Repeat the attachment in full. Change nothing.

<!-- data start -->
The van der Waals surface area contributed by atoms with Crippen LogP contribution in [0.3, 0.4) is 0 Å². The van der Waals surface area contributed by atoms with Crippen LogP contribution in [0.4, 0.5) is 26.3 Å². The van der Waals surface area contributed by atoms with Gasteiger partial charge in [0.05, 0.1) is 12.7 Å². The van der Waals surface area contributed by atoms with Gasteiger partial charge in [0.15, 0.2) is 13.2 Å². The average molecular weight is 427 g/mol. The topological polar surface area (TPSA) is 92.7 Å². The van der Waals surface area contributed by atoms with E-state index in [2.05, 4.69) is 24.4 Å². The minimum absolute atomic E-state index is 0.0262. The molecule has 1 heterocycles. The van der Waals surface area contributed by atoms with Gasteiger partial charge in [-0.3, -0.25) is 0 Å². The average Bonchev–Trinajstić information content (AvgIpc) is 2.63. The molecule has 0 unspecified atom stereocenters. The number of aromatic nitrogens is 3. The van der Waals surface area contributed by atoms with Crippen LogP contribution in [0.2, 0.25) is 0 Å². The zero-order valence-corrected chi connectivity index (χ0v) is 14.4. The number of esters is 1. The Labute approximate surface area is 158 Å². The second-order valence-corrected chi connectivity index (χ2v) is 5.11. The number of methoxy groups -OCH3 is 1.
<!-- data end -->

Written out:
The van der Waals surface area contributed by atoms with Crippen LogP contribution in [0.3, 0.4) is 0 Å². The van der Waals surface area contributed by atoms with Crippen LogP contribution in [0.4, 0.5) is 26.3 Å². The van der Waals surface area contributed by atoms with Gasteiger partial charge in [0.05, 0.1) is 12.7 Å². The van der Waals surface area contributed by atoms with Gasteiger partial charge in [0.15, 0.2) is 13.2 Å². The average molecular weight is 427 g/mol. The topological polar surface area (TPSA) is 92.7 Å². The van der Waals surface area contributed by atoms with E-state index in [2.05, 4.69) is 24.4 Å². The minimum absolute atomic E-state index is 0.0262. The molecule has 1 heterocycles. The van der Waals surface area contributed by atoms with Gasteiger partial charge in [-0.3, -0.25) is 0 Å². The average Bonchev–Trinajstić information content (AvgIpc) is 2.63. The molecule has 0 unspecified atom stereocenters. The number of aromatic nitrogens is 3. The van der Waals surface area contributed by atoms with Crippen LogP contribution in [0.2, 0.25) is 0 Å². The zero-order valence-corrected chi connectivity index (χ0v) is 14.4. The number of esters is 1. The Labute approximate surface area is 158 Å². The second-order valence-corrected chi connectivity index (χ2v) is 5.11. The number of methoxy groups -OCH3 is 1.